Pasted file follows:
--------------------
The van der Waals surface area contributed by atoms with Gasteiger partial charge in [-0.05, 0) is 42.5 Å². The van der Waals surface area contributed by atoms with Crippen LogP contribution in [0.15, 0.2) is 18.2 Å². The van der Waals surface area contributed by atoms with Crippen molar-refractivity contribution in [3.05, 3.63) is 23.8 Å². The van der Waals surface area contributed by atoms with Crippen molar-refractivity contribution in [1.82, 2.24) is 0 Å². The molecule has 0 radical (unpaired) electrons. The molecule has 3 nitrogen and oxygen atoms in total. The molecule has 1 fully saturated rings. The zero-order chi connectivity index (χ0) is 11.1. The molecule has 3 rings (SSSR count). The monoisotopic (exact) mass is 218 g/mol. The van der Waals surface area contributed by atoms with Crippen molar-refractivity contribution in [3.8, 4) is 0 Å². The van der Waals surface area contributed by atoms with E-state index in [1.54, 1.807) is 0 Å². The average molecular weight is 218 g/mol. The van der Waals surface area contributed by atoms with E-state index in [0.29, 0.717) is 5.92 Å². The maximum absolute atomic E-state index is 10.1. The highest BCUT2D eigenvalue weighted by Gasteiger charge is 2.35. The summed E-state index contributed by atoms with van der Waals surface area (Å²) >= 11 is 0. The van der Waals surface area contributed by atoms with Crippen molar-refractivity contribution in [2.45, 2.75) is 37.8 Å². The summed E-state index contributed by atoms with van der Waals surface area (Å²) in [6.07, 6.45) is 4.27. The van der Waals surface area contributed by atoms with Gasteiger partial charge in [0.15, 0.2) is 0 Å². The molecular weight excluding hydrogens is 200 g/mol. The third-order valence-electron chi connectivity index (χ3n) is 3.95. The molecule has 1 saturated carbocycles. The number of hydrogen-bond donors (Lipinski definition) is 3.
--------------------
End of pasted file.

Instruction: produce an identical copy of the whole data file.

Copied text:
The van der Waals surface area contributed by atoms with Gasteiger partial charge in [-0.05, 0) is 42.5 Å². The van der Waals surface area contributed by atoms with Crippen LogP contribution in [0.15, 0.2) is 18.2 Å². The van der Waals surface area contributed by atoms with Crippen molar-refractivity contribution in [3.05, 3.63) is 23.8 Å². The van der Waals surface area contributed by atoms with Crippen molar-refractivity contribution in [1.82, 2.24) is 0 Å². The molecule has 0 radical (unpaired) electrons. The molecule has 3 nitrogen and oxygen atoms in total. The molecule has 1 fully saturated rings. The zero-order chi connectivity index (χ0) is 11.1. The molecule has 3 rings (SSSR count). The monoisotopic (exact) mass is 218 g/mol. The van der Waals surface area contributed by atoms with Crippen molar-refractivity contribution in [3.8, 4) is 0 Å². The van der Waals surface area contributed by atoms with E-state index in [1.54, 1.807) is 0 Å². The average molecular weight is 218 g/mol. The van der Waals surface area contributed by atoms with E-state index in [0.29, 0.717) is 5.92 Å². The maximum absolute atomic E-state index is 10.1. The highest BCUT2D eigenvalue weighted by Gasteiger charge is 2.35. The summed E-state index contributed by atoms with van der Waals surface area (Å²) >= 11 is 0. The van der Waals surface area contributed by atoms with Crippen molar-refractivity contribution in [2.45, 2.75) is 37.8 Å². The summed E-state index contributed by atoms with van der Waals surface area (Å²) in [6.07, 6.45) is 4.27. The van der Waals surface area contributed by atoms with Gasteiger partial charge in [0.15, 0.2) is 0 Å². The molecular weight excluding hydrogens is 200 g/mol. The third-order valence-electron chi connectivity index (χ3n) is 3.95. The molecule has 1 saturated carbocycles. The number of hydrogen-bond donors (Lipinski definition) is 3.